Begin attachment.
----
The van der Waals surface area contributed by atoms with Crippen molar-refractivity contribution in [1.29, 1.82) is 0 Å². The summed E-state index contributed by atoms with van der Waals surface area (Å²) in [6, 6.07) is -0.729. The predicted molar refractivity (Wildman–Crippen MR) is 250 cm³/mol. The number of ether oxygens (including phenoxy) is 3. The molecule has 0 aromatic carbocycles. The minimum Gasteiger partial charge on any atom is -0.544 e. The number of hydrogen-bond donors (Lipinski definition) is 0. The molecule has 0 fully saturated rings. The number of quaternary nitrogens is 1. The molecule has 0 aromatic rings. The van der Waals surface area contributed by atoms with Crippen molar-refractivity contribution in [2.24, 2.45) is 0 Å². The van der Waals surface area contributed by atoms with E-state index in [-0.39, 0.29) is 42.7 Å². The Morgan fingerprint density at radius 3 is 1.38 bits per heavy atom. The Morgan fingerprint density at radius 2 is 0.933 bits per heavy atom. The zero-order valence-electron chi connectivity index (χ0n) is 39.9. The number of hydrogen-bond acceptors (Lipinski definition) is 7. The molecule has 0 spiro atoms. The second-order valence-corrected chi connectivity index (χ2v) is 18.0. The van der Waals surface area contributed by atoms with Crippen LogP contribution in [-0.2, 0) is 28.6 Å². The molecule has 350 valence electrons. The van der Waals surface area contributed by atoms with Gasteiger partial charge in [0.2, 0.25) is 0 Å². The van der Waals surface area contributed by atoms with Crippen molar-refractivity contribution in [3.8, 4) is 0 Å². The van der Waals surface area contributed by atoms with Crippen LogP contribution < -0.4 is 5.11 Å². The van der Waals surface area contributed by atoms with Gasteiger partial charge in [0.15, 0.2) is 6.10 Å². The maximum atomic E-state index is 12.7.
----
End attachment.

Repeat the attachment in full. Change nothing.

The van der Waals surface area contributed by atoms with Crippen molar-refractivity contribution in [1.29, 1.82) is 0 Å². The summed E-state index contributed by atoms with van der Waals surface area (Å²) in [6, 6.07) is -0.729. The predicted molar refractivity (Wildman–Crippen MR) is 250 cm³/mol. The number of ether oxygens (including phenoxy) is 3. The molecule has 0 aromatic carbocycles. The minimum Gasteiger partial charge on any atom is -0.544 e. The number of hydrogen-bond donors (Lipinski definition) is 0. The molecule has 0 fully saturated rings. The number of quaternary nitrogens is 1. The molecule has 0 aromatic rings. The van der Waals surface area contributed by atoms with Crippen molar-refractivity contribution in [2.24, 2.45) is 0 Å². The van der Waals surface area contributed by atoms with E-state index in [-0.39, 0.29) is 42.7 Å². The Morgan fingerprint density at radius 3 is 1.38 bits per heavy atom. The Morgan fingerprint density at radius 2 is 0.933 bits per heavy atom. The zero-order valence-electron chi connectivity index (χ0n) is 39.9. The number of hydrogen-bond acceptors (Lipinski definition) is 7. The molecule has 0 spiro atoms. The second-order valence-corrected chi connectivity index (χ2v) is 18.0. The van der Waals surface area contributed by atoms with Crippen LogP contribution in [-0.2, 0) is 28.6 Å². The molecule has 350 valence electrons. The van der Waals surface area contributed by atoms with Gasteiger partial charge in [0.2, 0.25) is 0 Å². The van der Waals surface area contributed by atoms with Crippen molar-refractivity contribution in [3.8, 4) is 0 Å². The van der Waals surface area contributed by atoms with Crippen LogP contribution < -0.4 is 5.11 Å². The van der Waals surface area contributed by atoms with Gasteiger partial charge in [0.15, 0.2) is 6.10 Å². The maximum atomic E-state index is 12.7.